It’s no great secret that I am a great Star Trek Fan. And the crew of the Enterprise regularly found new worlds and civilizations, and then need to find out more about them before making first contact.
What if we were on the receiving end of that? What if intelligent beings from another planet were to discover earth? I’m sure one of the first things they would want to do is find out something about us. And one way of doing that might be to have a look at what programmes we watch on television – what are the things that we are interested in and want to watch on TV. Well, as they study our television schedules they might be forgiven for concluding that we are obsessed with two things. Continue reading
Last Sunday was the feast of Christ the King, the last Sunday of the Church Year. I would have posted my sermon sooner were it not for my telephone company. They have just introduced fibre-optic broadband and I had decided to upgrade. The problem was that instead of giving me much higher speeds they managed to give me no speed at all as well as no phone line either. However, everything is now fixed and I am able to post last Sunday’s sermon at last.
Last week I began by talking about food. So, this week, just to keep the theme going, I’m going to begin by talking about drink. And I want to ask you, “What is the oldest thing you have ever drunk?”
Well, whatever answer you come up with, I am fairly certain that I can beat it. The oldest thing I have ever drunk was put into a bottle in 1845. I’m talking about a bottle of Continue reading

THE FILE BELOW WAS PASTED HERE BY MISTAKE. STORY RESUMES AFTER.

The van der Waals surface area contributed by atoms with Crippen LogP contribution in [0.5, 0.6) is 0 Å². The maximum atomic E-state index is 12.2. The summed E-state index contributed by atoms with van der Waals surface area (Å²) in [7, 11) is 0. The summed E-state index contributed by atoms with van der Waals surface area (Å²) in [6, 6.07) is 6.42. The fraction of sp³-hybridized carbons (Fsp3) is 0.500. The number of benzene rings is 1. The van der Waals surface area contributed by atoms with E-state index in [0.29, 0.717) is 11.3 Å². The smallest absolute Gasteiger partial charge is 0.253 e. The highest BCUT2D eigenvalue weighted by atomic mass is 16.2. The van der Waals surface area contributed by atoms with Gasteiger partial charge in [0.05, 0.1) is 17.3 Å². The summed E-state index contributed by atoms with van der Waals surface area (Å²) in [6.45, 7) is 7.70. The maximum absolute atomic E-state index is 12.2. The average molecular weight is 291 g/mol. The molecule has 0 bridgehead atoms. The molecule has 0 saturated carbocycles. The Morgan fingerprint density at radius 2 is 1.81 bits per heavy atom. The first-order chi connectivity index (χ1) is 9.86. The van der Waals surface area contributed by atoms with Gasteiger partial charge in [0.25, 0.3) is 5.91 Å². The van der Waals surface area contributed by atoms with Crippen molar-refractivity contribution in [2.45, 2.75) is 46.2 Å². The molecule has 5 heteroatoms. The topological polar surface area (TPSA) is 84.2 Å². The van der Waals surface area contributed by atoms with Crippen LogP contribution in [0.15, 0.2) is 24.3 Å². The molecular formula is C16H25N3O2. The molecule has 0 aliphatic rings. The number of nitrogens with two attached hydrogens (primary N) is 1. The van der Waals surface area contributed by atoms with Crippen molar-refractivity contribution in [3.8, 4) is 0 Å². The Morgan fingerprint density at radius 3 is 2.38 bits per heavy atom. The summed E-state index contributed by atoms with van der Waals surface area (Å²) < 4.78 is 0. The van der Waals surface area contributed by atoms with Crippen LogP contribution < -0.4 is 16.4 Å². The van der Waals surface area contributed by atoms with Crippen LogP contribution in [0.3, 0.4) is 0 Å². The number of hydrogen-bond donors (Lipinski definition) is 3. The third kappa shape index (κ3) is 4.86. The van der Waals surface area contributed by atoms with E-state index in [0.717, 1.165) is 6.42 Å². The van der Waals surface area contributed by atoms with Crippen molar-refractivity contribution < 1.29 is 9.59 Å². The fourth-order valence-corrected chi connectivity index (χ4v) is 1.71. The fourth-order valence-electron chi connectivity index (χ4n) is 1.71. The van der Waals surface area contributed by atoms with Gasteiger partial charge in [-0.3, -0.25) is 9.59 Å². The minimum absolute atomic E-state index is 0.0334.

This week the gospel reading is the temptation of Jesus in the wilderness. However, I felt led to talk not about the reading but to address how we should be approaching our keeping of Lent in general. Here is what I said.
There are three signs that you are getting old. One is memory loss. I can’t remember the other four.
What’s your memory like? A few years ago scientists undertook some research done into memory and age. They wanted to find out at what age your brain starts to malfunction. And it’s younger than you think. They discovered that your brain starts to malfunction, mainly because your brain cells start dying, once you reach the age of 40. At that age you can expect to start getting that experience of walking into a room and forgetting why you did, or of going to the fridge and opening the door and then standing there like a lemon thinking “why on earth have I opened the fridge door?” The only comfort you can take from knowing that your memory is fast disappearing is that everyone else over the age of 40 is just as bad and is in the same boat. Continue reading
Here’s my sermon for this Sunday, Good Shepherd Sunday.
Every year on this 4th Sunday of Easter we keep what has become known as Good Shepherd Sunday. Now, since we kept Good Shepherd Sunday last year it’s not been a good year in the sheep world – for on the 4th Jun 2011, that great icon of sheepdom, Shrek the sheep, passed away. Continue reading